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UMass Lowell celebrates the reopening of Coburn Hall, its oldest building. UMass officials cut the ribbon in front of Coburn Hall.
UMass Lowell celebrates the reopening of Coburn Hall, its oldest building. UMass officials cut the ribbon in front of Coburn Hall.
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LOWELL — UMass Lowell celebrated the reopening of its oldest building Wednesday, welcoming visitors to see the results of a $47 million renovation project.

UML officials cut the ribbon on Coburn Hall, which was reopened to students in spring 2020, but the official reopening ceremony was delayed due to the pandemic.

“At UMass Lowell, education is at the heart of everything we do and Coburn Hall is the anchor of who we are,” said UMass Lowell Chancellor Jacquie Moloney. “I’m so proud that so many of you are here with us to see this magnificently restored building that now includes cutting-edge classrooms and technologies alongside historic artworks and architecture, all to enhance our students’ experience and enrich our engagement in the greater Lowell community.”

The original Coburn Hall was opened in 1897 as the Lowell Normal School, which was founded to train teachers during the American Industrial Revolution. It now houses the university’s education department, as well as classrooms and laboratories for the psychology department.

The renovation and restoration project added a makerspace, a design and discovery center, a model classroom, seminar rooms and psychology laboratories. A 1930s mural of the city was also uncovered and restored in the building’s ballroom, where it had been painted over in the 1980s.

The project also added a 15,000-square-foot addition to the back of the building, bringing the total size of the building to close to 79,000 square feet.

The new building has been recognized with an American School and University Award for outstanding design of a renovation or modernization project, and the university is pursuing a Silver Leadership in Energy and Environmental Design certification.

“Whether the Lowell Normal School in 1894 or UMass Lowell today, the tie to this city and this region has always been inseparable from this university’s mission. Coburn Hall was the birthplace of that mission,” said UMass President Marty Meehan, himself a graduate of the Lowell campus and its former chancellor.

Meehan recalled his time as a student and later a professor in Coburn Hall, saying that it represented the university’s history.

One jewel among the refurbished spaces is a ballroom that includes a remarkable Works Progress Administration-era mural that was painted in the 1930s but had been covered under coats of beige paint since the 1980s. Rediscovered in 2015 by UMass Lowell art Professor Marie Frank, the mural’s restoration emerged as a priority in the Coburn Hall project. Leading that effort was Gianfranco Pocobene, the chief conservator at the Isabella Stewart Gardner Museum in Boston, who worked painstakingly to uncover and repair the mural, which depicts iconic scenes of the city of Lowell and its people.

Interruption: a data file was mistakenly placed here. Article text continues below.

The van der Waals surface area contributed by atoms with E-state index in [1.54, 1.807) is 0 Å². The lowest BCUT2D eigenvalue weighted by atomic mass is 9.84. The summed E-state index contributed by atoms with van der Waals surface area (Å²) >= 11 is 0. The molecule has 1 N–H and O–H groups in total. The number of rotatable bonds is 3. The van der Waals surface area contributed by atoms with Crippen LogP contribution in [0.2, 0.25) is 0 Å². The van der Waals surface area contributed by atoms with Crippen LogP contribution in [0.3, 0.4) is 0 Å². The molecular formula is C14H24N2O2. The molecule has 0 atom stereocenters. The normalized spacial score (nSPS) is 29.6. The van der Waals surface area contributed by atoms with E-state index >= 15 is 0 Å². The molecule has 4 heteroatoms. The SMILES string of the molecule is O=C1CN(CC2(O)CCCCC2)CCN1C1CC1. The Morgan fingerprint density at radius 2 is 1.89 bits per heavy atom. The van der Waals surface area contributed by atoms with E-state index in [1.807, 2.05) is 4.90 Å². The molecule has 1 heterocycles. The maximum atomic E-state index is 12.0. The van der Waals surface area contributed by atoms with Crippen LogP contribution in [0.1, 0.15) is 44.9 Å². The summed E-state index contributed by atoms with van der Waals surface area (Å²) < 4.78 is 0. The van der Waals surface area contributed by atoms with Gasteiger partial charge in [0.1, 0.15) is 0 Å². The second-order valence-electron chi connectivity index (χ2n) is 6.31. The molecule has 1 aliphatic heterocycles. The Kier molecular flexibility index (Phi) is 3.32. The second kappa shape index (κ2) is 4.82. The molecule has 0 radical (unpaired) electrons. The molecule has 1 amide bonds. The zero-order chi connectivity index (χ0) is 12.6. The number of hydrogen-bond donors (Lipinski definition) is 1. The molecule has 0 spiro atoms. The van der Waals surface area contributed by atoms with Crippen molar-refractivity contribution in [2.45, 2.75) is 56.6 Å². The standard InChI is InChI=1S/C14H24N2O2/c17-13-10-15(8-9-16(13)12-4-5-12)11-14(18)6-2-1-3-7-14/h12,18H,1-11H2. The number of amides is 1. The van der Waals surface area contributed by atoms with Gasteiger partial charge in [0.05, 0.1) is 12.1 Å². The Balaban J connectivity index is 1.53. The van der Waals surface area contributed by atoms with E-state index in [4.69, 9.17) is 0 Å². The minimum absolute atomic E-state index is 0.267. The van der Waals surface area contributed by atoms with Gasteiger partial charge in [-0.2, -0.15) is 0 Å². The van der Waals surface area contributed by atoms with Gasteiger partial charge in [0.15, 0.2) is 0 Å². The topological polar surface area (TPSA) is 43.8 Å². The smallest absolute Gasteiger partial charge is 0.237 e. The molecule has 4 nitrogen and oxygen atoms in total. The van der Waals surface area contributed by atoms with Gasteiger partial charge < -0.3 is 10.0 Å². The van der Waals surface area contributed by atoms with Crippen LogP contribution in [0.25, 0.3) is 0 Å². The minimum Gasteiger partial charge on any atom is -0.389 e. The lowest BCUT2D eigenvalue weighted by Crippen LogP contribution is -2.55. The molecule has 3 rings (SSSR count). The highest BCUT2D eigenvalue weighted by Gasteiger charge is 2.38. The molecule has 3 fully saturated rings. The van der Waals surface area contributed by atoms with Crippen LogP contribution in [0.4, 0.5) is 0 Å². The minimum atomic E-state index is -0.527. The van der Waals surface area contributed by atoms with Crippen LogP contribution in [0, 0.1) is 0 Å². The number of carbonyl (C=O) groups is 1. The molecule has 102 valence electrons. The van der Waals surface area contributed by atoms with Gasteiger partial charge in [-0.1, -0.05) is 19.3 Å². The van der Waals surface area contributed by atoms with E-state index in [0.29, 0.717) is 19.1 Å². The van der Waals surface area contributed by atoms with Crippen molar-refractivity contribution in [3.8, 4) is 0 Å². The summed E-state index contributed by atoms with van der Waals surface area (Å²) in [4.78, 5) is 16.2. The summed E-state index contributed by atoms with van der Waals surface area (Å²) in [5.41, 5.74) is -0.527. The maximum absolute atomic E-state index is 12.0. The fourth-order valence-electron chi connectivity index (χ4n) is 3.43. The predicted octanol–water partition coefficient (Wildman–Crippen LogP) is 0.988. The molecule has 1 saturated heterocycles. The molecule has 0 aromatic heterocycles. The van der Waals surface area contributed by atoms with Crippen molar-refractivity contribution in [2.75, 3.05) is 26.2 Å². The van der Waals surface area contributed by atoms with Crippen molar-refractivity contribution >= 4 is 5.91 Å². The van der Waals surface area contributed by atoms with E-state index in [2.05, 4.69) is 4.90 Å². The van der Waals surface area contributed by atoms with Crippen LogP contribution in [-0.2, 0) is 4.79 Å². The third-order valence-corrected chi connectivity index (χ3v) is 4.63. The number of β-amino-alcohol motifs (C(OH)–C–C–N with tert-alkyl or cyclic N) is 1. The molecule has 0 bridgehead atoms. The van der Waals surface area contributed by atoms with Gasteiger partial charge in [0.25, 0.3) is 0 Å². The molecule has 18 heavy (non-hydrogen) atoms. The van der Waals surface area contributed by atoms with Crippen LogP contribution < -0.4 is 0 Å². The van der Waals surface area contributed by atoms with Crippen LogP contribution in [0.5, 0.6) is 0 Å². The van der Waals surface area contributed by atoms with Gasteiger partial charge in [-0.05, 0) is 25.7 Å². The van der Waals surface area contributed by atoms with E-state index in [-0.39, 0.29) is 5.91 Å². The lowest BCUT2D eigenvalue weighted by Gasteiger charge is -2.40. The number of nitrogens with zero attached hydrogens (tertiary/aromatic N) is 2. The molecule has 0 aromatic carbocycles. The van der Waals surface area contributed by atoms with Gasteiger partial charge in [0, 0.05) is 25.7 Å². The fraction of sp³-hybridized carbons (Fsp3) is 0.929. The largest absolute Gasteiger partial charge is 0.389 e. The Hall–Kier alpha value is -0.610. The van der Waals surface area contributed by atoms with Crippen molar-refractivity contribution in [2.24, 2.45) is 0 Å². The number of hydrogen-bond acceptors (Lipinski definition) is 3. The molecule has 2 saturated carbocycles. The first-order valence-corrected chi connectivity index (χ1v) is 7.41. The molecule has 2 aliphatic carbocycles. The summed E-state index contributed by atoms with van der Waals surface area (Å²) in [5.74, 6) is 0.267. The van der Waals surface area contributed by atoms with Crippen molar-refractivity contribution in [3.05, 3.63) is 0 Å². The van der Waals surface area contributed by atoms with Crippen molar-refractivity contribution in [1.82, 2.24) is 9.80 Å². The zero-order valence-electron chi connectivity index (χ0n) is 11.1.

Coburn Hall is the latest in a series of major building projects at the university.

UMass Lowell education student Michael Aloisi of Townsend recognized the legacy of the building’s original architect, Frederick Stickney, who also designed many public buildings throughout the city, including Lowell High School.

“In the 1890s, when Frederick Stickney designed the original blueprints of what we now call Coburn Hall, he had no idea of the legacy he was creating and the teachers he was paving the way for,” said Aloisi, who serves as president of the school’s chapter of the Student Education Association and as a member of the School of Education advisory board. “In the building he designed, young women and men are now training to become teachers, even during a global pandemic, working to bring love and inclusion to those who need it the most.”

Several UMass Lowell alumni and friends provided generous support to the project.

“It is a proud moment for UMass Lowell to open the doors once again to Coburn Hall — 123 years young, rich in history and bursting with promise as the center for educational impact,” said UMass Lowell alumna Joan Marchessault, a 2000 graduate who holds a doctorate in leadership in schooling. The co-founder and principal of Strategic Leadership Group Inc. in New Castle, N.H., Marchessault serves on the Chancellor’s Advisory Council and was recognized during the event with the unveiling of Coburn Hall’s new Marchessault Family Doctoral Suite Foyer.